During the Great Depression and before the Farmers Market opened in July 1934, Blanche Magee and her husband Raymond had a couple of stalls at the Grand Central Market in downtown Los Angeles. They sold their famous peanut butter and horseradish.
One day while visiting a vacant lot at the corner of 3rd and Fairfax, the Magees noticed a group of farmers selling their produce from the back of their trucks. Blanche recognized a few of the farmers and gave them some sandwiches and potato salad to eat.
The next day she returned with a basket of sandwiches for the farmers. Some of the customers wanted to buy her goodies too. When Earl B. Gilmore opened the Farmers Market at this location, the Magees negotiated a deal to open the first restaurant. Today, Magee’s Kitchen is the only original surviving business in the iconic marketplace.
It was known for its salads, pickled pigs feet, horseradish and ham. Later customers gathered on St. Patrick’s Day for Magee’s corned beef, boiled potatoes and cabbage.
The Magees opened a peanut butter and mixed nuts business at the Farmers Market in the 1930s – naming it Magee’s House of Nuts. Blanche was the first in Los Angeles to sell a bag of roasted fancy mixed nuts. Today, they churn daily a variety of butters that include almond, cashew, and macadamia butter. Annually, they sell around 100,000 pounds of fresh peanut butter.
Magee’s sells nine varieties of jams to go with their famous butters to make great sandwiches.
When I took a Melting Pot tour of the Farmers Market, my group sampled the famous freshly made peanut butter. One of the staff members showed us a copy of a letter written and signed by the Beatles dated 1964. The letter read, “Thank you for the peanut butter. It was FAB.” The Beatles were fans of The Farmers Market when on tour in Los Angeles.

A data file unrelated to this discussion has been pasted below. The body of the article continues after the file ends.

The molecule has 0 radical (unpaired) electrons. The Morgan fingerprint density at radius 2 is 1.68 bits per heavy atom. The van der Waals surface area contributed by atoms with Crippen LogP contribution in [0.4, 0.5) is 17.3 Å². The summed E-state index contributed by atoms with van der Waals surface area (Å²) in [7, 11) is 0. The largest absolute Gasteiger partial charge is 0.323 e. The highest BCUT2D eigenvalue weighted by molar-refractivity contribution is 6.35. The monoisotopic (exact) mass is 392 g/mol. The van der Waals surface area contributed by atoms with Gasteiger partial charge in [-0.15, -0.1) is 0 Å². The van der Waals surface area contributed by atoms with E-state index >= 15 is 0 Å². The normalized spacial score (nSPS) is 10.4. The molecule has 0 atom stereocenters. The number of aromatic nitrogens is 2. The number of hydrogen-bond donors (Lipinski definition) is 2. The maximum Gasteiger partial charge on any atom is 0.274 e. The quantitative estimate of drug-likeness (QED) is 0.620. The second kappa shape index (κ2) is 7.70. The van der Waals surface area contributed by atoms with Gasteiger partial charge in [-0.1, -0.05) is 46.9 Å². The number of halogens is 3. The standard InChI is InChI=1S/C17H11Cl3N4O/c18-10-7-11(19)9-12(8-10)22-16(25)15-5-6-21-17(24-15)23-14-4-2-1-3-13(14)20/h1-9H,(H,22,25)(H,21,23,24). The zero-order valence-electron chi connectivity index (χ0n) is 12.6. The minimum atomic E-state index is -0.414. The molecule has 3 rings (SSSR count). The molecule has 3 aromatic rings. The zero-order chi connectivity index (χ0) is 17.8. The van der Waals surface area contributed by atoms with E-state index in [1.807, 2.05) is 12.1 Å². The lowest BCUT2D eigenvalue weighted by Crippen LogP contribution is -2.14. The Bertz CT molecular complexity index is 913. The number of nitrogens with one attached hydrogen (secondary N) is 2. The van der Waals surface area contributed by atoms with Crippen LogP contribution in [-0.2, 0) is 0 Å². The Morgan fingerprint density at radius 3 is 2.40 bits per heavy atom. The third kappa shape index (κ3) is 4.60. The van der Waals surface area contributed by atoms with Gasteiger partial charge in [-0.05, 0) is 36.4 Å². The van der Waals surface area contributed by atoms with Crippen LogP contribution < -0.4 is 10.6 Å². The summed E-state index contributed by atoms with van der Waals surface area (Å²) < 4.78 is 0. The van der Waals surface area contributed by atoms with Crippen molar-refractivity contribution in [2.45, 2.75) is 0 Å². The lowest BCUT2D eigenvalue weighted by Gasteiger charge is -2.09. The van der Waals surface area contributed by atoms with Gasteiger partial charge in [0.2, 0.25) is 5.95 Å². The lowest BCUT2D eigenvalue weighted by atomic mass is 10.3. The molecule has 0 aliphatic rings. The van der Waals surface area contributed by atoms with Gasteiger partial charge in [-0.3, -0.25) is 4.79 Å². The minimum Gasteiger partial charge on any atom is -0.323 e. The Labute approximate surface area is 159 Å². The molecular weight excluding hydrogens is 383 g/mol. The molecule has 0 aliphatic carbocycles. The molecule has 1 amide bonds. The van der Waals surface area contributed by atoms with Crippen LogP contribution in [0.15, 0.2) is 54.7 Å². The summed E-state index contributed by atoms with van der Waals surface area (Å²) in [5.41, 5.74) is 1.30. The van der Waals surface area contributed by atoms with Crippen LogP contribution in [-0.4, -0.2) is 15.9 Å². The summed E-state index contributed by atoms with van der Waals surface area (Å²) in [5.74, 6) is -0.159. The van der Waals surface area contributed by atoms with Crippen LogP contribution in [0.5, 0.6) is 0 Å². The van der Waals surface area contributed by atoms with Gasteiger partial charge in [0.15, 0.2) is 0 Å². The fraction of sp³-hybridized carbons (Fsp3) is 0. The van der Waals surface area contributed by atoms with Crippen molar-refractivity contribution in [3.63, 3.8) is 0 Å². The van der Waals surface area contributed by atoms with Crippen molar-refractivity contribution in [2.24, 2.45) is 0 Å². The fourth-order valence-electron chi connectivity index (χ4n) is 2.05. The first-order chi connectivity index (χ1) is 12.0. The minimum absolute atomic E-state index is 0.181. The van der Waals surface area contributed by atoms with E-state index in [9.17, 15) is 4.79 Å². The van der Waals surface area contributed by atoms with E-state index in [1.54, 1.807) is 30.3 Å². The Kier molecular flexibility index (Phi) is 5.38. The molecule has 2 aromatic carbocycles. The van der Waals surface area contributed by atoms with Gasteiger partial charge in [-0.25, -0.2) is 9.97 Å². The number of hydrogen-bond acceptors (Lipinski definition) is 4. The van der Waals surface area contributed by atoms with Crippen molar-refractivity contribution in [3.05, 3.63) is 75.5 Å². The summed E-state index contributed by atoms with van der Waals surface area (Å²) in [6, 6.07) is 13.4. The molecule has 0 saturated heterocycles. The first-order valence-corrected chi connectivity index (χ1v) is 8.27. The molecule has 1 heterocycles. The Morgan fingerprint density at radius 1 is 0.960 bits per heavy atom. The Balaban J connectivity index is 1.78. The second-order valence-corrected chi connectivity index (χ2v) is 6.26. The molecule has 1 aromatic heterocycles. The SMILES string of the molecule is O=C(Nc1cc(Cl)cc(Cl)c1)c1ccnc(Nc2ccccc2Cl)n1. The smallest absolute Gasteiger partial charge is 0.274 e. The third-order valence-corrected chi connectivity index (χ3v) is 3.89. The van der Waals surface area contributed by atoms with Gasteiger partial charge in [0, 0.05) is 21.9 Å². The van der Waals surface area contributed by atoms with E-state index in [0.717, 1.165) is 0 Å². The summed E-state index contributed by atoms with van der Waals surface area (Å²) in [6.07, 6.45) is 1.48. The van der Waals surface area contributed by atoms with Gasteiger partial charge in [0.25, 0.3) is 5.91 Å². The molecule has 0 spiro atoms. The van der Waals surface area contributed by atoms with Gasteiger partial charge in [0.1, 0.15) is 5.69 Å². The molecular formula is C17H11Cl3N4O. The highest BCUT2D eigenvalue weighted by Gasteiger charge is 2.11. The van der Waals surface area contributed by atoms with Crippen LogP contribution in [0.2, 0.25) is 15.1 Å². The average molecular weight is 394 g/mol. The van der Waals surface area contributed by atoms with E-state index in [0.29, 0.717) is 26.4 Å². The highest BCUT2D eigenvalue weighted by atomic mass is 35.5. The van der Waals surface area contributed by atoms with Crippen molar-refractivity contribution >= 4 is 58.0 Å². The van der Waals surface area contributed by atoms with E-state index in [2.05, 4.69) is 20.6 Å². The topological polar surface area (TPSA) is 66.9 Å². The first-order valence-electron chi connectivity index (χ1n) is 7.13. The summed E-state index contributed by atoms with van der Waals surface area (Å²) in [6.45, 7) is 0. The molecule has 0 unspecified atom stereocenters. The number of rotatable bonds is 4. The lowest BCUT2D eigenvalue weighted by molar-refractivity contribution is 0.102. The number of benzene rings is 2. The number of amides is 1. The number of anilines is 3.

The current owner of Magee’s Kitchen and Magee’s House of Nuts is the personable Phyllis Magee. She joined the Magee family enterprises at the Farmers Market in the 1960s. Later, she fell in love with the owners’ son, Paul Magee and married him. When her mother-in-law Blanche Magee retired in the 1970s, she and Paul took over the stores.
According to the Los Angeles Times, Blanche died in 2000 at 102 years old.
“During the early days, it was very hard for a woman to be a business owner, because the men wouldn’t work for a woman in charge,” Phyllis once told an interviewer.
Today, Magee’s still offers homemade dishes to Los Angelenos and tourists who visit the Farmers Market. They serve a variety of salads, including their famous carrot and raisin salad. The corned beef plate with parsley potatoes and cabbage is still one of the most talked about items on the menu. The French dip sandwich is very popular and a full line of Mexican dishes are offered, including tacos, tostados and burritos, plus three types of enchiladas with rice and beans.
Phyllis feels good about what she’s accomplished at the Farmers Market. “I’ve got employees who’ve been with me for over 40 years,” she said in a previous interview with the Park Labrea News and Beverly Press. “There aren’t too many places in the world like our Farmers Market. I’ve done a lot of traveling and I know this is such a unique place. I’ve been blessed to be here. It’s been a great ride.”
Magee’s Kitchen, open Monday through Friday, 9 a.m. to 9 p.m., Saturdays, 9 a.m. to 8 p.m., Sundays, 10 a.m. to 7 p.m. 6333 W. 3rd Street, (323)938-4127, Stall #624. Magee’s House of Nuts, open Monday through Friday, 9 a.m. to 9 p.m., Saturdays, 9 a.m. to 8 p.m., Sundays, 10 a.m. to 7 p.m. 6333 W. 3rd Street, (323)938-4127, Stall #218.
This article was published in the Sept. 19, 2013 issue of the Beverly Press and Park LaBrea Newspapers.